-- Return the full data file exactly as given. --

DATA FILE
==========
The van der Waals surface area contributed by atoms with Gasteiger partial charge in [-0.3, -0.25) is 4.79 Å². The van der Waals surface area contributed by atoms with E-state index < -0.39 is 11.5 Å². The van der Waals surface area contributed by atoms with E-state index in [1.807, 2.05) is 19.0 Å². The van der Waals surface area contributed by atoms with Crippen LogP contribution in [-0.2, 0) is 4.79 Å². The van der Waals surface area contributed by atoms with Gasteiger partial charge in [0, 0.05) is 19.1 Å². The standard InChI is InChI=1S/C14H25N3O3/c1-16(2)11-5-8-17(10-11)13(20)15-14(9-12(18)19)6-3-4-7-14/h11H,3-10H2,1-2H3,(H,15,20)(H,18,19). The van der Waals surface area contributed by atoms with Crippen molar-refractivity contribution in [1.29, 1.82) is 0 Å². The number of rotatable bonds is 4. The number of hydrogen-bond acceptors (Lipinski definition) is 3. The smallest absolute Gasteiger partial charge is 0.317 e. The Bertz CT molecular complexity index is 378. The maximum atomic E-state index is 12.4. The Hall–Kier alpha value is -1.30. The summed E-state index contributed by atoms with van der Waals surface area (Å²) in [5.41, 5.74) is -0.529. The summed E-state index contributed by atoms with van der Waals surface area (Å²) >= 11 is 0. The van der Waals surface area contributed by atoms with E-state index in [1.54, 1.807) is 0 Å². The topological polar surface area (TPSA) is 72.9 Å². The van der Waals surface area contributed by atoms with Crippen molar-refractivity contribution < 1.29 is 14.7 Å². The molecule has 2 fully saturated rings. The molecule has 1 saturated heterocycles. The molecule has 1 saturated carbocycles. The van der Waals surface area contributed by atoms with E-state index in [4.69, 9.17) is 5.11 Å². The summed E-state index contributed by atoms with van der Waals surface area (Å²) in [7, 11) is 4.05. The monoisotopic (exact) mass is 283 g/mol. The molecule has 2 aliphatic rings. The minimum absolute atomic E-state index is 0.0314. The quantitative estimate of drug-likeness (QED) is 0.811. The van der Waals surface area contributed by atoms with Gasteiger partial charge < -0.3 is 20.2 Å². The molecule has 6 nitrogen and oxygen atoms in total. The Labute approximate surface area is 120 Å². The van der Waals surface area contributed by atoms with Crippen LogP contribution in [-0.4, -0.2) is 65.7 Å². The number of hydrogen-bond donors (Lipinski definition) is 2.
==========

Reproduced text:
The van der Waals surface area contributed by atoms with Gasteiger partial charge in [-0.3, -0.25) is 4.79 Å². The van der Waals surface area contributed by atoms with E-state index < -0.39 is 11.5 Å². The van der Waals surface area contributed by atoms with E-state index in [1.807, 2.05) is 19.0 Å². The van der Waals surface area contributed by atoms with Crippen LogP contribution in [-0.2, 0) is 4.79 Å². The van der Waals surface area contributed by atoms with Gasteiger partial charge in [0, 0.05) is 19.1 Å². The standard InChI is InChI=1S/C14H25N3O3/c1-16(2)11-5-8-17(10-11)13(20)15-14(9-12(18)19)6-3-4-7-14/h11H,3-10H2,1-2H3,(H,15,20)(H,18,19). The van der Waals surface area contributed by atoms with Crippen molar-refractivity contribution in [1.29, 1.82) is 0 Å². The number of rotatable bonds is 4. The number of hydrogen-bond acceptors (Lipinski definition) is 3. The smallest absolute Gasteiger partial charge is 0.317 e. The Bertz CT molecular complexity index is 378. The maximum atomic E-state index is 12.4. The Hall–Kier alpha value is -1.30. The summed E-state index contributed by atoms with van der Waals surface area (Å²) in [5.41, 5.74) is -0.529. The summed E-state index contributed by atoms with van der Waals surface area (Å²) >= 11 is 0. The van der Waals surface area contributed by atoms with E-state index in [1.54, 1.807) is 0 Å². The topological polar surface area (TPSA) is 72.9 Å². The van der Waals surface area contributed by atoms with Crippen molar-refractivity contribution < 1.29 is 14.7 Å². The molecule has 2 fully saturated rings. The molecule has 1 saturated heterocycles. The molecule has 1 saturated carbocycles. The van der Waals surface area contributed by atoms with E-state index in [4.69, 9.17) is 5.11 Å². The summed E-state index contributed by atoms with van der Waals surface area (Å²) in [7, 11) is 4.05. The monoisotopic (exact) mass is 283 g/mol. The molecule has 2 aliphatic rings. The minimum absolute atomic E-state index is 0.0314. The quantitative estimate of drug-likeness (QED) is 0.811. The van der Waals surface area contributed by atoms with Gasteiger partial charge < -0.3 is 20.2 Å². The molecule has 6 nitrogen and oxygen atoms in total. The Labute approximate surface area is 120 Å². The van der Waals surface area contributed by atoms with Crippen LogP contribution in [-0.4, -0.2) is 65.7 Å². The number of hydrogen-bond donors (Lipinski definition) is 2.